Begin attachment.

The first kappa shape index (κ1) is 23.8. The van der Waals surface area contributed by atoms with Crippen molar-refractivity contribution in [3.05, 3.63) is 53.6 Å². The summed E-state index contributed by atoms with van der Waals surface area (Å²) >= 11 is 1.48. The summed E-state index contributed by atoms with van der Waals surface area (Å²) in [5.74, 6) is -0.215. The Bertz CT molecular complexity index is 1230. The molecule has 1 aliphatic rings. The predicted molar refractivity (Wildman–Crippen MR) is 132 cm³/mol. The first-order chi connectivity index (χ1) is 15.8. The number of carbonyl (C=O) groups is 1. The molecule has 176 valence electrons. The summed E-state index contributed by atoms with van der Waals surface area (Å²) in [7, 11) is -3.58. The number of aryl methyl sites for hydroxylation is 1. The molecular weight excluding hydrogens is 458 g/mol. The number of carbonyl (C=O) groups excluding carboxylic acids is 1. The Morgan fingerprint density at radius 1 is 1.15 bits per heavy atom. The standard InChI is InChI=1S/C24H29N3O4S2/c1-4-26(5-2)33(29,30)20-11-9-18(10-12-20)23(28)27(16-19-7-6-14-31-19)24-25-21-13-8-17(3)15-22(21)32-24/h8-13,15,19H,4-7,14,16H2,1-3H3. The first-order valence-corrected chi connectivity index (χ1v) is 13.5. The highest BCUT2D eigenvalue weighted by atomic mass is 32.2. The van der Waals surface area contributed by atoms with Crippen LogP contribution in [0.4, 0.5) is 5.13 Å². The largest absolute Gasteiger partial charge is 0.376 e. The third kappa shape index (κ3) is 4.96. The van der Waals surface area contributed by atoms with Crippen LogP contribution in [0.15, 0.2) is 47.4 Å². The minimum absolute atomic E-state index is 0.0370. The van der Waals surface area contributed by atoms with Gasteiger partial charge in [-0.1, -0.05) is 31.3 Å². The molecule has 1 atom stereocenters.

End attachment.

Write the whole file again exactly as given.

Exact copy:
The first kappa shape index (κ1) is 23.8. The van der Waals surface area contributed by atoms with Crippen molar-refractivity contribution in [3.05, 3.63) is 53.6 Å². The summed E-state index contributed by atoms with van der Waals surface area (Å²) >= 11 is 1.48. The summed E-state index contributed by atoms with van der Waals surface area (Å²) in [5.74, 6) is -0.215. The Bertz CT molecular complexity index is 1230. The molecule has 1 aliphatic rings. The predicted molar refractivity (Wildman–Crippen MR) is 132 cm³/mol. The first-order chi connectivity index (χ1) is 15.8. The number of carbonyl (C=O) groups is 1. The molecule has 176 valence electrons. The summed E-state index contributed by atoms with van der Waals surface area (Å²) in [7, 11) is -3.58. The number of aryl methyl sites for hydroxylation is 1. The molecular weight excluding hydrogens is 458 g/mol. The number of carbonyl (C=O) groups excluding carboxylic acids is 1. The Morgan fingerprint density at radius 1 is 1.15 bits per heavy atom. The standard InChI is InChI=1S/C24H29N3O4S2/c1-4-26(5-2)33(29,30)20-11-9-18(10-12-20)23(28)27(16-19-7-6-14-31-19)24-25-21-13-8-17(3)15-22(21)32-24/h8-13,15,19H,4-7,14,16H2,1-3H3. The first-order valence-corrected chi connectivity index (χ1v) is 13.5. The highest BCUT2D eigenvalue weighted by atomic mass is 32.2. The van der Waals surface area contributed by atoms with Crippen LogP contribution in [0.4, 0.5) is 5.13 Å². The largest absolute Gasteiger partial charge is 0.376 e. The third kappa shape index (κ3) is 4.96. The van der Waals surface area contributed by atoms with Crippen LogP contribution in [0.15, 0.2) is 47.4 Å². The minimum absolute atomic E-state index is 0.0370. The van der Waals surface area contributed by atoms with Gasteiger partial charge in [-0.1, -0.05) is 31.3 Å². The molecule has 1 atom stereocenters.